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Home » Industry News » The Future for Pharmacy Technicians Is at Humber College

Pharmacy technicians play a critical role in Canada’s health care system — and are often the first point of contact patients have in a community pharmacy.

Through its Pharmacy Technician program, Toronto’s Humber College is significantly contributing to Canada’s next generation of pharmacy technicians. Graduates of the two-year diploma program are eligible for an array of re­warding and exciting career options, such as working in community or hospital pharmacies, long-term care facilities, and the pharmaceutical industry.

The program emphasizes hands-on experiential learning in state-of-the-art lab facilities complemented by clinical placements. The low student-to-teacher ratio makes for a learning environment where students receive plenty of one-on-one attention from their instructors — all of whom are practising experts in the pharmacy field and licensed with the Ontario College of Pharmacists. Courses and labs are designed to replicate real-life pharmacy settings so that students are truly prepared when they enter the workforce.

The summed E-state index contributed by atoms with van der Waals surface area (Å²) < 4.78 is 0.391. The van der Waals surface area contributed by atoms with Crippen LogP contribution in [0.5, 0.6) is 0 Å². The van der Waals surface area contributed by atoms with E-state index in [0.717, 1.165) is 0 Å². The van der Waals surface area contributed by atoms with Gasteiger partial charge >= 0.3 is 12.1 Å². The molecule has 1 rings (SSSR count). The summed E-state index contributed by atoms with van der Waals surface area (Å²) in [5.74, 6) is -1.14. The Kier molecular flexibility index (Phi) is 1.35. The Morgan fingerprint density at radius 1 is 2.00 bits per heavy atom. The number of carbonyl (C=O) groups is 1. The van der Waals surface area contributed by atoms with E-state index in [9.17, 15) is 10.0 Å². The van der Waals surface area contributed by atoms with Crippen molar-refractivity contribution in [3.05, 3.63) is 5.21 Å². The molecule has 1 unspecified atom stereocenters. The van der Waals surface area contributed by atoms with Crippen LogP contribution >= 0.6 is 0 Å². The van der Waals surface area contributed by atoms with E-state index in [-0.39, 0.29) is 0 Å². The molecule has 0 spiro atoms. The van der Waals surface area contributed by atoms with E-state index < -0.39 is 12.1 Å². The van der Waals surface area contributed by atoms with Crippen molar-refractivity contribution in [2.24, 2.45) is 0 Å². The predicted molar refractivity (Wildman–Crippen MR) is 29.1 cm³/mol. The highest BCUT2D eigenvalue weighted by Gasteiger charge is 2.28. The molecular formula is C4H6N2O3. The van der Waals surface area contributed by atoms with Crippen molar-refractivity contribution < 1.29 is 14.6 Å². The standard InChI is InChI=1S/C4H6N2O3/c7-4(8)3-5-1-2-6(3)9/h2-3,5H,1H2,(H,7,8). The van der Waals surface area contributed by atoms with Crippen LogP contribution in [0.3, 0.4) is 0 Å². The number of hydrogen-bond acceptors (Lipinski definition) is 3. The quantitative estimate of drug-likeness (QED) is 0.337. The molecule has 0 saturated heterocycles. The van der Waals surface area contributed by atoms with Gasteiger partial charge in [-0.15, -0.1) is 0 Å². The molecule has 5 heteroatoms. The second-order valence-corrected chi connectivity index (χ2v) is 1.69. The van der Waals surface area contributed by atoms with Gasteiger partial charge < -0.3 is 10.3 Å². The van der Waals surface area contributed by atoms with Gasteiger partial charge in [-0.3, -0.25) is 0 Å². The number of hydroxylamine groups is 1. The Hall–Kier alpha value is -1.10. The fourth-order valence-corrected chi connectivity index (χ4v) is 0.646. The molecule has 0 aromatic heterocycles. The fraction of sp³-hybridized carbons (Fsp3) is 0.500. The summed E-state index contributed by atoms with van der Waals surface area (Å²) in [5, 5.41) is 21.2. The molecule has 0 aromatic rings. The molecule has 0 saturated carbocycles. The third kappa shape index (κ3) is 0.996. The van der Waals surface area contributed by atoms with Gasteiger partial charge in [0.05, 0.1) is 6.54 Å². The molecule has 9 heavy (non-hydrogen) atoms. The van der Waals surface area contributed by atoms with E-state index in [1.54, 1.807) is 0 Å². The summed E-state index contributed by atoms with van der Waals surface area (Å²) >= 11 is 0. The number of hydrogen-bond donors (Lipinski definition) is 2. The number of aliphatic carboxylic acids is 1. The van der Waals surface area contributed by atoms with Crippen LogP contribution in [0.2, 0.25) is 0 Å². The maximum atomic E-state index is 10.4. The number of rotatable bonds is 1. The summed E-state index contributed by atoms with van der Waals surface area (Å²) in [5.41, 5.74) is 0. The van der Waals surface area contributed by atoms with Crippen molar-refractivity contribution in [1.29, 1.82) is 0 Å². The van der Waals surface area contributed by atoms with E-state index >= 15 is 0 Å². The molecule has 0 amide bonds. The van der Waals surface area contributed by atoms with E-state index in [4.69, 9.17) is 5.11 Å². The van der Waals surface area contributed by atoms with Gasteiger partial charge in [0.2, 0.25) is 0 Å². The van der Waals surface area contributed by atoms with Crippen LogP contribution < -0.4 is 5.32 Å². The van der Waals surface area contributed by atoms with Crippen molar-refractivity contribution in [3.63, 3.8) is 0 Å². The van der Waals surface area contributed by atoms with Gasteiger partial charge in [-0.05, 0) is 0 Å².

Kayla Amaral, who’s in her final semester of the program, describes the entire student experience as “awesome”. “The faculty genuinely want us to succeed, the facilities are top-notch, and the work placements allow us to help the community within our scope while we’re still learning,” she says.

Extra rigour through accreditation requirements and work placement experience

“The program really prepares students for the high demands of a fast-paced profession,” says Carol Levy, Program Advisor of the Pharmacy Technician program. Adding extra rigour to the program is the fact that it’s accredited through the Canadian Council for Accreditation of Pharmacy Programs (CCAPP), the body that grants accreditation to pharmacist and pharmacy technician programs across Canada which meet the accreditation standards. “As part of accreditation requirements, students must have a minimum of 360 hours of experiential learning before they graduate,” says Levy. 

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